About 45 minutes from Oaxaca, on the way to Mitla, is the beautiful little town of Teotitlan del Valle. Like other towns in the area, the people are mostly Zapotec, and Zapotec is spoken in the streets almost as much as Spanish. The town itself is attractive, nestled into the big green hills that line the valley of Oaxaca, with steep cobbled streets and a lovely if not particularly distinguished church.
Teotitlan is mainly famous for one thing, and that is the beautiful weaving done here. For centuries or perhaps millenia the zapotec people have been accomplished spinners and weavers. Of course, there were no sheep in Mexico before the Spanish arrived, so they worked with cotton rather than wool. Today the best tappets and sarapes are made from the wool of local sheep.
This handbuilt spinning wheel is in a museum (community museum of Santa Ana del Valle, a few miles away and worth a visit), but I saw many of the exact same design in the shops and home based businesses I visited. They are used standing up, and the wheel is turned by hand rather than with a pedal. I also saw some wheels ingeniously made from old bicycles.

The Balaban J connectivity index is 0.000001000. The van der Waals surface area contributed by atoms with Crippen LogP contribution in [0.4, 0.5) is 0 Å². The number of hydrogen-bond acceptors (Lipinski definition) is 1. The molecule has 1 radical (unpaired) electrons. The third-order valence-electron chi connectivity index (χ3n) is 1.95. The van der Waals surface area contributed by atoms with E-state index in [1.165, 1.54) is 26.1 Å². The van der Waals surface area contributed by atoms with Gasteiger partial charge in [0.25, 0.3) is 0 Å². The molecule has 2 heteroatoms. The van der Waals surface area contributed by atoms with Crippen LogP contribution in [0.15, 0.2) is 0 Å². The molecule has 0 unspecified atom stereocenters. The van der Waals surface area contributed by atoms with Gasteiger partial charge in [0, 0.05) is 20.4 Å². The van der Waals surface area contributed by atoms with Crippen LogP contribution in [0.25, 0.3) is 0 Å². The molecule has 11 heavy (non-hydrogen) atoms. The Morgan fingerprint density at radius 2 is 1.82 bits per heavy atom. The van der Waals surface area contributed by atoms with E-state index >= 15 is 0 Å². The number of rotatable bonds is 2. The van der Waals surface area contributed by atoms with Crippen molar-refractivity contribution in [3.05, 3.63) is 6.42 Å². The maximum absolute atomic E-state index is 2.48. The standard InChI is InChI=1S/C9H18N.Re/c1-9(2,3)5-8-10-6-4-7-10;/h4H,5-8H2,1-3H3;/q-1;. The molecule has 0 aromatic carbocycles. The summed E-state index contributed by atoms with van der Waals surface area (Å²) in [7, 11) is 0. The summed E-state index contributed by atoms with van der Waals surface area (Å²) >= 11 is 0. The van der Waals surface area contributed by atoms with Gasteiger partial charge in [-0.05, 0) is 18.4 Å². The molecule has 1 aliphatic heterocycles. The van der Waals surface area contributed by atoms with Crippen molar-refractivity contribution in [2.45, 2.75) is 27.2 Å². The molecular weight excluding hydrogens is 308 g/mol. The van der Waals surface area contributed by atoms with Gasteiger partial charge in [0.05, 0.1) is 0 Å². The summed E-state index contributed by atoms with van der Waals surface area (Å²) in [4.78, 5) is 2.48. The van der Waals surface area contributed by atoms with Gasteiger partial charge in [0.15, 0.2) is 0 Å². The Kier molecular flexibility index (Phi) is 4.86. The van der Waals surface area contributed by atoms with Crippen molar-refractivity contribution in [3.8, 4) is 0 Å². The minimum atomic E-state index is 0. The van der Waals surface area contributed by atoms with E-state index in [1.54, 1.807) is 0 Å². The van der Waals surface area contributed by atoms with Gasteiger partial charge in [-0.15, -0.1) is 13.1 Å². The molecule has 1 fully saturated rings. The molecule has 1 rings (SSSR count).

Most weavers also do their own dyeing, mostly with local plants. Traditionally no synthetic dyes are used. This señora is showing us the plants they use, and giving a demonstration of the many colors that can be extracted from the cochineal insect, native to Mexico and a great source of treasure for the Spanish, being the only colorfast natural dye in blood-red.
It is highly recommended that serious buyers of textiles get out of Oaxaca City and head for Teotitlan or Santa Ana. Prices will be half of that in the tourist markets of Oaxaca, and you will have the chance to meet the artists and see them at work, not to mention enjoying the relaxed atmosphere and beautiful scenery of rural Oaxaca. I couldn't help myself - I bought this gorgeous blue tapete from the artist herself, pictured here with her creation. This is Dona Juana, who has been weaving tapetes for over fifty years and is a true master of her craft. It gives me great pleasure to be able to support a true family industry, and help in a small way to ensure that this traditional knowledge lasts for another generation.